Mark Dostert

February 15, 2018

Getting Rid of the Get

During my eleven years teaching seventh-grade English, the personal narrative essay was part of my state’s mandatory writing test. The prompts went something like this: Write about a time when you learned a new skill or Write about a time when something unexpected happened. Student essays could open almost like this: “One day I got home from school. My mom got mad. I was just getting inside when she got up off the couch. She got to me before I got to my room to get dressed for soccer practice.” My students’ shortcuts in Voice & Style, as the state curriculum calls syntax and word choice, weren’t this severe but severe enough for me to start encouraging them to think harder about what action or idea they wished to convey when relying over and over (as if an unconscious linguistic crutch) on get, getting, got, and gotten. Let’s strengthen our writer’s legs. Let’s walk on our own.

I don’t remember whether this light bulb finally flashed blindingly enough for me to turn exasperated from another batch of student essays to my computer and scour my own writing for such seeming aesthetic laziness. If not, I just came upon them during a weekend or evening revision session. It was humbling to discover that I hadn’t always practiced what I had been preaching to my twelve- and thirteen-year-old students. My reliance likewise on non-dialogue get-conjugations in my then (since published) four-year-old first-person point-of-view nonfiction book-length manuscript about my year as an unarmed juvenile jail guard in Chicago wasn’t as prolific as my students’, but what excuse did they have? Many of them wrote only when instructed to. I was the one endeavoring to forge a literary side-career, someone purporting to weigh his every sentence, every phrase, every word even, with the utmost artistic fear and trembling. Pretentious, I admit, but all those years of reading and then inscribing constructive criticism onto student manuscripts has ingrained me with a nagging dislike of get. If the writer’s mission is to be innovative, vivid, and exact, might “She stepped off the Blue Line at Logan Square” be more pleasing and precise than “She got off the Blue Line at Logan Square”? Could “The skies grew dark” be more evocative than “The skies got dark”? Do the latter constructions not move closer to waking the senses? Saying something familiar yet in a clearer way?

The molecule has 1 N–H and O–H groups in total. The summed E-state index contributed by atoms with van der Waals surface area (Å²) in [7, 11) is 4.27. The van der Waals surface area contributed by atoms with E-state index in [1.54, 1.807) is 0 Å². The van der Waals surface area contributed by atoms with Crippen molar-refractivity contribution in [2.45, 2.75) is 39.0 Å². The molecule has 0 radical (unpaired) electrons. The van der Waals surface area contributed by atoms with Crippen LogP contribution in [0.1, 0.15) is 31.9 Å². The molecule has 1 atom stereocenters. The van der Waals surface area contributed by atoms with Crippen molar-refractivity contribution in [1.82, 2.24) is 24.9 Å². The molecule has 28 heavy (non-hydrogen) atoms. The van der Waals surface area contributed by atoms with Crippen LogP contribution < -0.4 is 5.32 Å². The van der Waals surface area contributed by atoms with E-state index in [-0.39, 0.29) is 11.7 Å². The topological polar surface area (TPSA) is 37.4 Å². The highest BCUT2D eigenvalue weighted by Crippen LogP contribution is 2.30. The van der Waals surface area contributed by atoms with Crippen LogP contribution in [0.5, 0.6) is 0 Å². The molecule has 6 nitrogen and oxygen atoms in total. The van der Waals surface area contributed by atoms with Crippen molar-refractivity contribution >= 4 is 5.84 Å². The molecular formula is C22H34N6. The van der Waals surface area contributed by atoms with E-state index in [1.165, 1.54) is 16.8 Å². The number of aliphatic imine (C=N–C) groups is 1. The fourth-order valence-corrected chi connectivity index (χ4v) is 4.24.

These initial get-purging urges occurred with my students’ writing, but now I ashamedly silent-edit published writers if they employ such non-dialogue forms of get in their nonfiction or as a third-person narrator in fiction. I’m sure I had zipped through the opening of Hemingway’s “Indian Camp” before I’d been teaching very many years and read “Nick and his father got in the stern of the boat.” It didn’t tempt me though to peg Hemingway as less a writer, until rereading it recently. How did he not write: “Nick and his father climbed into the stern of the boat”? Instead of responding to countless handwritten texts with get in every other line in his thirties and early forties, Hemingway was ducking bullets in Spain and Italy, shooting gazelles in Africa, and draining hold-the-sugar-but-double-the-rum mojitos in Havana and Key West. He wasn’t teaching middle-schoolers. Far more stateside, the often farm-bound William Faulkner succumbed as well to this same too-simple-to-me diction in, what probably is my most awe-inducing American novel, one T.C. Boyle deems “a masterpiece.” Two paragraphs into Light in August, a brutal laying bare of white America’s obsession with “race” labels, Mr. Faulkner’s God’s-eye narrator recounts that “swoll-bellied” Lena Grove “got to be a big girl.” Couldn’t Lena have “grown to be a big girl” or “become a big girl”? Faulkner lives for exceptionally distinct language. He even invents his own words. It is something of a downer to come upon such uses of this seemingly inferior word in the work of my literary heroes, especially those who are no longer with us. They don’t have the chance to happen likewise upon my ‘discovery.’ Second-guessing these writers’ word choices tempts me to regard their work as slightly less an accomplishment, slightly less enjoyable art.

Having read and commented on thousands of student essays, and now subsequent poems and short fiction as a magnet/vanguard creative writing teacher, trying not to brainstorm better diction for these celebrity writers, and likewise for my students, to better depict the same motion or concept on the page is a losing battle. What hangs me up so much is that get usually fails the test that I train my students to employ when striving to find a “showing” (rather than “telling”), that is “action” (rather than “being”) verb. To help them weed out most (but certainly not all) such non-sensorial verbs, I urge them to cover up every word around the verb. It goes something like this: “Okay class, let’s say you wrote, The robber got up on the table and demanded money, place your left index finger on robber and your right index finger on up. Now just look at what’s between your fingers. If all you have is the got, does it make you see anything? No. Does it make you feel anything? No. Does it make you hear anything? No. So it fails the test! How can we illustrate the robber’s feet and body moving from the floor to the table? An action we can detect with our five senses?”